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Haggis addressing

So what’s addressing the haggis all about, and what is a haggis?

Haggis is a dish traditionally associated with Scotland. It is a pudding made of sheep’s heart, liver and lungs minced through with oatmeal, onion, suet and spices, and plenty of salt. The former custom was to cook the pudding while still in the sheep’s stomach but today we usually do so in an artificial casing. It is served along with champit neeps an tatties or mashed turnips and potatoes. Although it might not sound too appealing haggis is actually quite tasty.

When and where haggis was invented has been a matter for long debate. There are references in ancient Greek and Roman texts to a dish that sounds like something similar, and some think that the Vikings first brought it to Scotland. The first clear references to a dish of this name – hagas - are found in the north of England around 1430 but as the peoples of Scotland and northern England had much in common in those days it is unsurprising.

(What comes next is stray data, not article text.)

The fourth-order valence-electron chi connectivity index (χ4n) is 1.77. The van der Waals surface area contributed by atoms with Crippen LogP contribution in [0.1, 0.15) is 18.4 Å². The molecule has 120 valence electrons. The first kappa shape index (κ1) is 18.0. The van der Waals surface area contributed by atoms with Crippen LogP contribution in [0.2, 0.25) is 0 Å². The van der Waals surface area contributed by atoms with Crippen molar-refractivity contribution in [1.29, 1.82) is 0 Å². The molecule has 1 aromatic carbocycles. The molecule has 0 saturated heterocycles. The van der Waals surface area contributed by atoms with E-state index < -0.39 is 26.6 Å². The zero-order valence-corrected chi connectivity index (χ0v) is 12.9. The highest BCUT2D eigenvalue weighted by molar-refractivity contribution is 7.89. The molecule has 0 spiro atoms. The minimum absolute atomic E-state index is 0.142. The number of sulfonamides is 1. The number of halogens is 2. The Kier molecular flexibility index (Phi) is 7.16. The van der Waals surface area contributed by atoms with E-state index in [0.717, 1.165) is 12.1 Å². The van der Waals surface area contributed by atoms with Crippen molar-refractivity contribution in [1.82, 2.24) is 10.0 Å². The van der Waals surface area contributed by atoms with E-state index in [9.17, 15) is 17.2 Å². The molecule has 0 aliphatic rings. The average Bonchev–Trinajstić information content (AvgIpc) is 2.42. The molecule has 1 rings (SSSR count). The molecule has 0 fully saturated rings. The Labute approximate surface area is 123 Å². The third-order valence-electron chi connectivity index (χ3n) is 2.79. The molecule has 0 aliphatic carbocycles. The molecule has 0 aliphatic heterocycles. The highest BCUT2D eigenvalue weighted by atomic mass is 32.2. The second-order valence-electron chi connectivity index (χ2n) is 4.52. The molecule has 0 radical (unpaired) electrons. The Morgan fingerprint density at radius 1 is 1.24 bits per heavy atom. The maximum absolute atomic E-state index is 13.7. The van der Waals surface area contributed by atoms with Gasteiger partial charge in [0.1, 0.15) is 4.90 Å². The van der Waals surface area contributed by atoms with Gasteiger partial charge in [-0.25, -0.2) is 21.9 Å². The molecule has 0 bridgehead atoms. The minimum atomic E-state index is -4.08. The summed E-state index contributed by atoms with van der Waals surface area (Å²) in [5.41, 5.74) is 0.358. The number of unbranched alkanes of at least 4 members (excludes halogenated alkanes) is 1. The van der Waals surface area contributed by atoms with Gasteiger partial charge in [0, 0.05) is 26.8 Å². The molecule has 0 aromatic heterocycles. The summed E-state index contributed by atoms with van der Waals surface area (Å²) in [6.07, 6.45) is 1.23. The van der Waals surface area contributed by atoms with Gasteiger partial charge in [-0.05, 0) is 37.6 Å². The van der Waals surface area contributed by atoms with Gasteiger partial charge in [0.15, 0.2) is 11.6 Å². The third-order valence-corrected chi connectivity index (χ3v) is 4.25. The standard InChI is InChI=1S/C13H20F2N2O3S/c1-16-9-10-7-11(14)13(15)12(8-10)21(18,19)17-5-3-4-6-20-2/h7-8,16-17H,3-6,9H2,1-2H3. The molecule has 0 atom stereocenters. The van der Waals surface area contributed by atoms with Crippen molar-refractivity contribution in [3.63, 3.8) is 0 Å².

The Scots word hag means to hack or chop and originally comes from the Old Norse hǫggva, meaning to strike or fell. Haggeis turns up in the poems of William Dunbar around 1500 and is well recorded after, giving rise to other forms such as haggersnash, meaning offal or scraps of meat, and haggisbag, the stomach in which the dish was formerly cooked.

In modern Scotland a tradition emerged of teasing American tourists with tales of a strange animal called the haggis, with legs longer on one side for running around the hills, and which had a cousin named the Aquatic Haggis as well. According to polls taken in recent decades, a large section of Americans really do believe the haggis is a living creature. The Kelvingrove gallery, in Glasgow, even has on display a mocked-up specimen of the fictional Haggis scoticus alongside a cooked version!

So what has the poet Robert Burns (1759-1796) got to do with haggis? The short answer to this is that Burns wrote an Address to the Haggis in 1787. Five years after the poet died his friends got together and held a supper in his memory and it was haggis that was eaten in celebration of his poem. The Greenock Burns Club established the tradition of holding a supper on or around the poet’s birthday – 25 January – from the year 1803 onwards. This is why in modern Scotland, and around the world, we hold Burns Nicht suppers around the time of the poet’s birthday, and why haggis is the main dish of the night.

Read the full 'Address to the Haggis' here